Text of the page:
Most people have an instinct for keeping their refrigerators clean. Things go bad, space is limited, and a piece of fruit languishing in the bottom drawer will eventually make its presence known. The pantry, on the other hand, requires a little discipline. Since it stores items with seemingly endless shelf lives, it can be tempting to leave everything as is, but about every three months, I like to clean it out and start fresh. I pull everything off the shelves, give it a good wipe-down, and go into re-org mode. Here are a few habits that I learned working in restaurants and have found just as useful in our test kitchen (not to mention my tiny New York apartment!).
1. Decant and consolidate.
For bulk items like flour, sugar, and anything else that comes in a flimsy paper bag guaranteed to spill everywhere, invest in some food-safe bins of varying sizes (like these from Cambro). Not only will they minimize spillage, but they will also keep your ingredients fresher longer. Plus, they come in every size you'll ever need and can be stacked neatly inside one another when you’re not using them.
Two simple supplies will help you stay organized: a roll of blue painter’s tape and a Sharpie. Once you decant your bulk items, stick a label on them (and a date if you're really feeling type A). This is also a great habit for foods you plan to stash in the freezer.
Contrary to popular belief, dry ingredients do not keep forever. Spices lose their potency after about six months, and flours, nuts, seeds, and oils can go rancid quickly. To avoid wasting precious (and expensive) groceries, try buying spices whole and grinding them yourself, and keep delicate items like olive oil and vinegars in the coolest area of your dry storage. Nuts and seeds are best kept in the freezer while nut and seed oils and specialty flours should be kept in the fridge.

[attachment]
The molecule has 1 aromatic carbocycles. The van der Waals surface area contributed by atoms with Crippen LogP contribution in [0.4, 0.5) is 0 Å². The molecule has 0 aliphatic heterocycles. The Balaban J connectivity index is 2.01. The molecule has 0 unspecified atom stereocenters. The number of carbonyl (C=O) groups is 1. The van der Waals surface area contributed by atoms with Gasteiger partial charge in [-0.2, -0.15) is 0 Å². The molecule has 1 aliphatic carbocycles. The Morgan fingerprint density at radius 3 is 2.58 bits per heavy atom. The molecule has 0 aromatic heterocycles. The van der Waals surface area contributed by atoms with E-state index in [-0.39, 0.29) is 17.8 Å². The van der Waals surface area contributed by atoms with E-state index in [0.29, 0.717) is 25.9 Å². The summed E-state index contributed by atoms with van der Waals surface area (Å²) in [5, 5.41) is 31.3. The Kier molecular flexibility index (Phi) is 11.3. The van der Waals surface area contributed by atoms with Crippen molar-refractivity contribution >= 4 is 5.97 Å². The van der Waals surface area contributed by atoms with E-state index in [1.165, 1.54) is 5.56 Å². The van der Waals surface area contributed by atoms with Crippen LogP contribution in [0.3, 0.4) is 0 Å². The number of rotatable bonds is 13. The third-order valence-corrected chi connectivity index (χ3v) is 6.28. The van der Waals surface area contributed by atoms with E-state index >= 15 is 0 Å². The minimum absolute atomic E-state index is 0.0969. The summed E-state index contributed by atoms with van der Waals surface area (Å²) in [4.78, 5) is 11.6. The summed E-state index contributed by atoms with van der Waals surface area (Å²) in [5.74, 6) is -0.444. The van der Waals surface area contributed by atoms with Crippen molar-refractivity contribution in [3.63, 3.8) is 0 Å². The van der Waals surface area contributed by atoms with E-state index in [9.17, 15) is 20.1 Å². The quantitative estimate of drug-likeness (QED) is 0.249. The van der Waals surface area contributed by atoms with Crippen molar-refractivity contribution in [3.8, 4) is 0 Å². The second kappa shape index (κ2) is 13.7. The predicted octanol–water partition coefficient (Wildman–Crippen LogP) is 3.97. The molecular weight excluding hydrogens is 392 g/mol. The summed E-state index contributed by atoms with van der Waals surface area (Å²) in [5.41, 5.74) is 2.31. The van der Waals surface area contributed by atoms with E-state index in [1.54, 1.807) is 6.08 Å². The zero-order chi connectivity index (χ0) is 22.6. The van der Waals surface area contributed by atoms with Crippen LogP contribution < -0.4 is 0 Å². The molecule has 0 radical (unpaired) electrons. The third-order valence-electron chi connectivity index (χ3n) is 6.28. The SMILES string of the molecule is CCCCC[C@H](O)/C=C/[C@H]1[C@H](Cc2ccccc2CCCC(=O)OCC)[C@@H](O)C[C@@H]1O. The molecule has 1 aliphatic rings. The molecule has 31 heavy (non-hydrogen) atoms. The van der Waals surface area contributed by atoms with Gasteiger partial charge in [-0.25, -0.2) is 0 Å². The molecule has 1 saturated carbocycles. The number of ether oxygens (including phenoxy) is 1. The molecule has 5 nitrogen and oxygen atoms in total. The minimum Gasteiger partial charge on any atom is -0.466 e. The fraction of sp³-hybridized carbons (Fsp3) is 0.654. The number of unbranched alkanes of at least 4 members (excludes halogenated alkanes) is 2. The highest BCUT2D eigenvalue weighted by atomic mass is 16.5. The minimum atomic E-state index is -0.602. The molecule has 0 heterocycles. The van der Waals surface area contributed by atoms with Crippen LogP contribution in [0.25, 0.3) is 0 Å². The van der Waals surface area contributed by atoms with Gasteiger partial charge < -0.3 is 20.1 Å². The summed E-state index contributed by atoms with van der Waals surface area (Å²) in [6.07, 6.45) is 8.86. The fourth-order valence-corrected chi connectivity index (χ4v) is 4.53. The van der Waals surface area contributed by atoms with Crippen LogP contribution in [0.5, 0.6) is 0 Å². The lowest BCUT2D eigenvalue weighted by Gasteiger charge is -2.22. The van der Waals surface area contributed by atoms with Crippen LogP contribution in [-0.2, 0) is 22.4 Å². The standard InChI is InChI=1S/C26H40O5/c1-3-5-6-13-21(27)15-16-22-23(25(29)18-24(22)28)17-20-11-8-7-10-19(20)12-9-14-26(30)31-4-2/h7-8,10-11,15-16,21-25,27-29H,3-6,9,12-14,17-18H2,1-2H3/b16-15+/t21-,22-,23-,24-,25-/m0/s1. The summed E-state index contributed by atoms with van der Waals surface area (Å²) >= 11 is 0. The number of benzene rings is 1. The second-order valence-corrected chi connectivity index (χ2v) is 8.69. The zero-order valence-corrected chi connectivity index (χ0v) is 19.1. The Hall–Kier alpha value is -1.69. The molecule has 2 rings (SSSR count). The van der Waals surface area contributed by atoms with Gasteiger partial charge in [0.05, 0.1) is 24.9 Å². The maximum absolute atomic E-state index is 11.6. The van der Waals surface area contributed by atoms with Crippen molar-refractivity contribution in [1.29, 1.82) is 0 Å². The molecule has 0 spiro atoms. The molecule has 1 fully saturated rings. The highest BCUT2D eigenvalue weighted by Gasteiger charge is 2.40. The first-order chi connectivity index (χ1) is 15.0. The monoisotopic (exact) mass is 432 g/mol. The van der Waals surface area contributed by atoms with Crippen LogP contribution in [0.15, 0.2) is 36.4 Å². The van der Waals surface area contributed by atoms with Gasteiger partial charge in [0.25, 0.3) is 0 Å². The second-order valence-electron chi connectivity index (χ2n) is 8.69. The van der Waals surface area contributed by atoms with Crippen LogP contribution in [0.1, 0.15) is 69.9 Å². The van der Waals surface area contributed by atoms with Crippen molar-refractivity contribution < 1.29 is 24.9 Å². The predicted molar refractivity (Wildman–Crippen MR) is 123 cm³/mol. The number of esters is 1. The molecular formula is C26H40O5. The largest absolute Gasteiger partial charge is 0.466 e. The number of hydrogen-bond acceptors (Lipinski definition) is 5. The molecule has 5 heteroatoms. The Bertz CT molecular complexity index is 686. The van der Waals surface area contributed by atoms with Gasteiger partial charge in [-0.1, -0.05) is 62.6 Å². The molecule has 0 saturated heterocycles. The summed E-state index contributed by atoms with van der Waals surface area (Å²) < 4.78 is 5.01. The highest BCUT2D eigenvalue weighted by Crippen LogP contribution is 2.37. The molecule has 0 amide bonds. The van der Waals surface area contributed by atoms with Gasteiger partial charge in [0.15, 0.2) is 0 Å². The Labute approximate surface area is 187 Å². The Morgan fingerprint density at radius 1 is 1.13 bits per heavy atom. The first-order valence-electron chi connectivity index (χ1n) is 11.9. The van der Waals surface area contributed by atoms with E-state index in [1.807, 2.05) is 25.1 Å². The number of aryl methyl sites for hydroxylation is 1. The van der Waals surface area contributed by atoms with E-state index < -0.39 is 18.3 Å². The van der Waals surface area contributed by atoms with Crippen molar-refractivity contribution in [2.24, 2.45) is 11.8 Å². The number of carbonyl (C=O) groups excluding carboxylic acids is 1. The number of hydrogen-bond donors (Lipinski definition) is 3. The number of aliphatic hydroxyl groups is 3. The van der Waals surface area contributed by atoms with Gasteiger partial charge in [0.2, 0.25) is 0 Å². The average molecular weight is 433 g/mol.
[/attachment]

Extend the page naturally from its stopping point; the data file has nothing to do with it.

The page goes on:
For those items that do need to be sacrificed for more space? Don't just throw them out, get creative. The dregs of a bag of dried mushrooms can be pulverized in a coffee grinder and used to season a steak. The last few ounces of pasta (and other grains) can be mixed together and added to a big pot of soup in the last few minutes of cooking. Loose-leaf tea that has spent a lifetime in your pantry but you're never going to drink? Simmer on the stove top as a room deodorizer. It's amazing what you can do with odds and ends from your pantry!
Now you've cleaned and purged, make sure you're stocked up with the 15 ingredients our test kitchen can't live without.